Site menu

Search by ticker code:
Generic filters

Menu

Search by ticker code:
Generic filters

Search by ticker code:
Generic filters

What I look for in quality ASX dividend shares

Finding quality ASX dividend shares isn’t easy. But they’re out there. There are a few factors that I like to look for.

‘Income shares’ can mean a different thing to different people. But just because a business pays a dividend doesn’t automatically make it an ASX dividend share. Having a high yield isn’t automatically great either.

These are some of the factors I look at:

Past dividend history

Past performance of dividends is no guarantee of future dividends. However, whilst companies don’t have much control over the profits it generates year to year, boards of companies can essentially decide the level of dividend they want to pay as long as the profit reserve and balance sheet allows it.

Businesses that have already created a history of being reliable and growing the dividend probably have the right business model and dividend-focused board to continue that streak, even during difficult economic times.

Some of the ASX shares with the longest dividend growth records includes Washington H. Soul Pattinson and Co. Ltd (ASX: SOL), APA Group (ASX: APA), Sonic Healthcare Ltd (ASX: SHL), Domino’s Pizza Enterprises Ltd. (ASX: DMP), Rural Funds Group (ASX: RFF), Future Generation Investment Company Ltd (ASX: FGX) and Brickworks Limited (ASX: BKW).

Good underlying growth

It could be expecting too much to think a business can grow its profit every single year. But a business is only going to be able grow its dividend over the long term if the profit is going to be able to grow upwards over time.

Each business has a different profit driver. Businesses like Brickworks and Rural Funds are benefiting from steadily-rising cashflow from their assets each year.

Some businesses like WHSP, APA, Accent Group Ltd (ASX: AX1), Bapcor Ltd (ASX: BAP) and others continue to see organic growth, as well as investing in new businesses or assets to grow profit further. ASX shares that have multiple growth levers have the ability to grow dividends quicker over time.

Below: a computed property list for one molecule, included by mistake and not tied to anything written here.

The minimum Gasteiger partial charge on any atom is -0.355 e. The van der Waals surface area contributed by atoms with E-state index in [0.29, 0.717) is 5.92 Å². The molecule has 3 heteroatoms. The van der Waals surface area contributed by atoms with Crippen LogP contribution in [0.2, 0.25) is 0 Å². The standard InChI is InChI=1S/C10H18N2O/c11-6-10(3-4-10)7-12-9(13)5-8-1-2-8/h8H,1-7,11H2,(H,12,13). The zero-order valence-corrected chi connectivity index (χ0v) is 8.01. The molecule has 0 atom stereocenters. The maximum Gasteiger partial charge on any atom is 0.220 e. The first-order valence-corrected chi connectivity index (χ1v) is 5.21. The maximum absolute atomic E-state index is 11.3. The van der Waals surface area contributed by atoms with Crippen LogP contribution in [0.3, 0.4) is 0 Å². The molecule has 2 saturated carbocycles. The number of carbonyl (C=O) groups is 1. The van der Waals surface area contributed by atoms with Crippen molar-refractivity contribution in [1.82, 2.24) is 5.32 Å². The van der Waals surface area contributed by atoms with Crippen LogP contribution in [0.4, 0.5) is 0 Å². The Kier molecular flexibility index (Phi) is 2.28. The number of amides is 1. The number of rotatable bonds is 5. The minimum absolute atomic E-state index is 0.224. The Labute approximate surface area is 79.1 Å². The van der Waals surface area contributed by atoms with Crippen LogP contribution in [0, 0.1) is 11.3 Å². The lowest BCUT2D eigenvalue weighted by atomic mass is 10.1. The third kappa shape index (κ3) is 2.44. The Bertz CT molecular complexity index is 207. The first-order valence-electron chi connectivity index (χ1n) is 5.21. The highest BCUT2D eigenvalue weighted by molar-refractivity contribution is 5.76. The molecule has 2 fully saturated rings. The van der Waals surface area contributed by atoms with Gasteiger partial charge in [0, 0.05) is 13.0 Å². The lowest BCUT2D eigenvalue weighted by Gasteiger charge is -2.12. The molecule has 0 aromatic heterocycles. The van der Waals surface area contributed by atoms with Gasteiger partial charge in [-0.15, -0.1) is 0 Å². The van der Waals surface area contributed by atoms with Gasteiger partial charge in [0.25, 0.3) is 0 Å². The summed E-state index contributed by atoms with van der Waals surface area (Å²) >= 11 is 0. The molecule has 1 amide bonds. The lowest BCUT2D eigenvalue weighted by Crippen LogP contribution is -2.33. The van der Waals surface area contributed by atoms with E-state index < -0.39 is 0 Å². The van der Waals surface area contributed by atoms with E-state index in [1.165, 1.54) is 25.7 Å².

Yield

A business can’t really count as an ASX dividend share if the yield is low.

Ideally, I’m looking for a business with a dividend yield (including the franking credits) of at least 3%. But a 4% yield or higher is even more attractive if immediate income is a focus.

Putting it altogether

There are plenty of ASX dividend shares out there at the moment, but not many I’d want to buy. If it wasn’t at such a high price, WHSP would be my favourite ASX dividend share pick. However, for now, it’s businesses like Brickworks and MFF Capital Investments Ltd (ASX: MFF) that could be the best value income shares today.

$50,000 per year in passive income from shares? Yes, please!

With interest rates UP, now could be one of the best times to start earning passive income from a portfolio. Imagine earning 4%, 5% — or more — in dividend passive income from the best shares, LICs, or ETFs… it’s like magic.

So how do the best investors do it?

Chief Investment Officer Owen Rask has just released his brand new passive income report. Owen has outlined 10 of his favourite ETFs and shares to watch, his rules for passive income investing, why he would buy ETFs before LICs and more.

You can INSTANTLY access Owen’s report for FREE by CLICKING HERE NOW and creating a 100% FREE Rask Account.

(Psst. By creating a free Rask account, you’ll also get access to 15+ online courses, 1,000+ podcasts, invites to events, a weekly value investing newsletter and more!)

Unsubscribe anytime. Read our Terms, Financial Services Guide, Privacy Policy. We’ll never sell your email address. Our company is Australian owned.

Information warning: The information on this website is published by The Rask Group Pty Ltd (ABN: 36 622 810 995) is limited to factual information or (at most) general financial advice only. That means, the information and advice does not take into account your objectives, financial situation or needs. It is not specific to you, your needs, goals or objectives. Because of that, you should consider if the advice is appropriate to you and your needs, before acting on the information. If you don’t know what your needs are, you should consult a trusted and licensed financial adviser who can provide you with personal financial product advice. In addition, you should obtain and read the product disclosure statement (PDS) before making a decision to acquire a financial product. Please read our Terms and Conditions and Financial Services Guide before using this website. The Rask Group Pty Ltd is a Corporate Authorised Representative (#1280930) of AFSL #383169.

At the time of publishing, Jaz owns shares of WHSP, MFF Capital, Future Generation and Rural Funds.
Skip to content